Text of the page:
Pongamia pinnata seeds

E. coli

n.e

[23]

Cubic-hexagonal 30 nm

Argemone maxicana leaf

E. coli, P. aeruginosa, A. flavus

n.e

[24]

Spherical 516 nm

Acalypha indica, whole plant

B. subtilis, S.aureus, P.aeruginosa, E. coli C.albicans, A. niger

n.e

[25]

Spherical 0-50 nm

Ocimum sanctum leaf

E. coli , P. vulgaris, S. aureus, S. saprophyticus C. albicans, C. tropicalis, C. krusei, C. Kefyr, A. niger A. flavus, A. fumigatus

n.e

[26]

Spherical 42 nm

Cinnamomum cassia

Avian influenza virus subtype H7N3

Yes IC50>> 500 μg/mL

[27]

Spherical 27 nm

Garcinia imberti

E. faecium, S. sciuri, E. faecalis.

Yes IC50>> 75 μg/mL

Table 1: Antimicrobial action of green silver nanoparticles and biocompatibility.
n.e= It was not evaluated.

Anticancer activity

Green synthesis of silver nanoparticles using plant extracts offers a simple, fast and economical method to generate new molecules with anticancer potential as has been reported in recent years as is shows in Table 2. Recent studies with biosynthesized silver nanoparticles provide encouraging information focused on finding novel therapies for different types of cancer, but there are challenges for these molecules to become clinically useful. A key point in anticancer therapy is to have drugs or molecules that are highly selective to kill cancer cells. In the literature there are green silver nanoparticles with anticancer activity but their cytotoxic effects have not been evaluated in normal cells [21,30,33,37,39,42], others show that there is little selectivity for cancer cells [14,34] and other studies show encouraging anticancer activity due to a better degree of selectivity [32,35,36,40,41,43,45]. An advantage of the use of medicinal plant extracts is the opportunity to be able to functionalize silver nanoparticles to enhance their anticancer effect and improve their specificity of action on cancer cells without affecting non-tumor cells; this represents a challenge for scientists. To date, most studies have evaluated the anticancer activity of green silver nanoparticles using in vitro assays and cell lines. Other challenge is carry out future experiments on in vivo cancer models with immunocompetent and immunosuppressed animals to evaluate anticancer activity of green silver nanoparticles and its toxicology. Current reports show that green silver nanoparticles have great potential as future therapies against cancer, but knowledge about their side effects in non-target cells and organs is very poor and requires more research. Another opportunity that results from the analysis of this minireview is to study the anticancer activity of green silver nanoparticles on other types of cancer such as leukemia, lymphoma, myeloma, ovary, pancreas, thyroid, brain, kidney, skin. Moreover, the differences in anticancer activity and biocompatibility in the studies analyzed in the present work may be due to the size of silver nanoparticle and the functional groups since the plants used for the synthesis have differences in their chemical composition.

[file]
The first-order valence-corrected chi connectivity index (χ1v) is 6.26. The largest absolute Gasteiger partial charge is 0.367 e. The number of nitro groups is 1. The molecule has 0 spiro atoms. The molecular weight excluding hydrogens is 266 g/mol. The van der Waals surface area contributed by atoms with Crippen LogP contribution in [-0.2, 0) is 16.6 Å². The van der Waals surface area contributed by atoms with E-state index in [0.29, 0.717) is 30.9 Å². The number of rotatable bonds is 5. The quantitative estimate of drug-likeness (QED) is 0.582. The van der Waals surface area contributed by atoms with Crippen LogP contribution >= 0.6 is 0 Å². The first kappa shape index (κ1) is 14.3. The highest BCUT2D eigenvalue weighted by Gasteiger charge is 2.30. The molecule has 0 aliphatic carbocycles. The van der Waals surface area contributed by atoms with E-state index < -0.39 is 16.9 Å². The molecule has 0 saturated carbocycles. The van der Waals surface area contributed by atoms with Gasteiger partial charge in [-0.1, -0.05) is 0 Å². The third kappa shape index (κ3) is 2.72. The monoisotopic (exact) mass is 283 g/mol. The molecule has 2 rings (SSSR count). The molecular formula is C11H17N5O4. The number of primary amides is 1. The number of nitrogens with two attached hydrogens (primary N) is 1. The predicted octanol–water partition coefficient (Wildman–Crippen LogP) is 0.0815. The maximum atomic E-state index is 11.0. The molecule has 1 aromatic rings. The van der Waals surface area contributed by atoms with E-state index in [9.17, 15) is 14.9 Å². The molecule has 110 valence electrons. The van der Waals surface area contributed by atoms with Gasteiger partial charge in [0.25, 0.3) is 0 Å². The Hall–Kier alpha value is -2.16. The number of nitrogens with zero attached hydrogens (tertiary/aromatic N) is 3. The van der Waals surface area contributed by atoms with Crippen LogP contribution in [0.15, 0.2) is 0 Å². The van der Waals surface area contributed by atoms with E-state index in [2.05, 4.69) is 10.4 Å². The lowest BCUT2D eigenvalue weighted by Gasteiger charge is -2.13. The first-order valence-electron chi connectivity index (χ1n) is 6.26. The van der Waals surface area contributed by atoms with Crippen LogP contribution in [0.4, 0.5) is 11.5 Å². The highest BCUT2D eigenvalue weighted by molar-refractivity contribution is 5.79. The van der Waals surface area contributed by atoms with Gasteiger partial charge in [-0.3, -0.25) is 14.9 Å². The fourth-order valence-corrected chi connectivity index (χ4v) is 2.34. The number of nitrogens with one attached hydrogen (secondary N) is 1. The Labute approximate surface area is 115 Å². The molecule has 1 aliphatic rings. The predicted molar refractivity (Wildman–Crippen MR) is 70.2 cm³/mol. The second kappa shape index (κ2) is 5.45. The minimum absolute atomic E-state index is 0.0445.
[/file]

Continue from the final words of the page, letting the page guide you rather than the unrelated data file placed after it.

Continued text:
References

Shape/Size

Plant Used for the Synthesis

Type of Cancer

IC50

Biocompatibility in Normal Cell IC50

[30]

Spherical 5-47 nm

Vitex negundo Linn leaf

Colon

20 μg/mL

n.e

[31]

Spherical 91 nm

Taxus baccata needles

Breast

0.25-5 μg/mL

n.e

[32]

Spherical 15-18 nm

Curculigo orchioides rhizome

Breast

19 μg/mL

42 μg/mL

[33]

Spherical 20-40 nm

Piper nigrum

Breast
Pharinx

52 μg/mL
43 μg/mL

n.e

[12]

Spherical 9-32 nm

Dimocarpus longan peel

Prostate

5-10 μg/mL

n.e

[13]

Spherical 30-40 nm

O. heracleoticum L leaf

Breast

50-100 μg/mL

n.e

[14]

Spherical 13 nm

Alpinia katsumadai seeds

Gastric

7.5-15 μg/mL

7.5-15 μg/mL/mL

[21]

Spherical 22-30 nm

Ailanthus excelsa leaf

Breast

265 μg/mL

n.e

[34]

Spherical 20-50 nm
8-20 nm

Green tea Coffee

Cervical

14 μg/mL
655 mg/mL

5 μg/mL
272 mg/mL

[35]

Spherical 15 nm

Lonicera hypoglauca flower

Breast

<<500 μg/mL

>> 500 μg/mL

[36]

Spherical 5-15 nm

Panax ginseng fresh leaf

Lung

> 20 μg/mL

>> 2 mg/mL

Breast

> 10 μg/mL

Liver

> 10 μg/mL

[37]

Spherical 54–89 nm

Ficus carica fruit

Breast

12 μg/mL

n.e

[36]

Spherical 5- 50 nm

Syzygium aromaticum

Breast

60 μg/mL

n.e

Lung

50 μg/mL

[39]

Spherical 5- 21 nm

Ficus religiosa leaf

Lung

0.9 μg/mL

n.e

Cervical

1 μg/mL

Liver

1.1 μg/mL

Colon

1.7 μg/mL

Neuroblastoma

3.8 μg/mL

[40]

Spherical 94 nm

Azadirachta indica leaf

Lung

120 ppm

>> 24 ppm

[41]

Spherical 3-10 nm

Mentha arvensis leaf

Breast

6.25 μg/mL

12.5 μg/mL

[42]

Spherical, hexagonal
30-80 nm

Borago officinalis

Lung

5 μg/mL

n.e

Cervical

2 μg/mL

[43]

Polygonal 100-150 nm

Dendropanax morbifera leaf

Lung

10-100 μg/mL

~100 μg/mL

[44]

Spherical 37 nm

Coriandrum sativum leaf

Breast

30 μg/mL

n.e

[45]

Spherical 6-27 nm

Taxus yunnanensis leaf

Liver

28 μg/mL

81 μg/mL

Table 2: Anticancer action of green silver nanoparticles and biocompatibility.
n.e = It was not evaluated.

Conclusion

Currently, a large number of silver nanoparticles have be synthesized through green chemical synthesis using mainly medicinal plant extracts, these nanoparticles are generally spherical in shape, chemically stable and their method of production is simple, fast, low cost and ecofriendly. These green nanoparticles have antimicrobial and anticancer activity with high therapeutic potential for biomedical applications, but future experiments are needed to improve its selectivity on cancer cells, biocompatibility in normal cells and toxicological tests in preclinical models that validate its potential clinical application. The green silver nanoparticles open a novel pathway for treatment of the cancer and microbial infections in humans.

Acknowledgement

There were no funding sources for the study.

Conflicts of Interest

The authors declare that they have no conflict of interests. A.V.O designed and wrote manuscript; A.A.I. participated in design and wrote manuscript.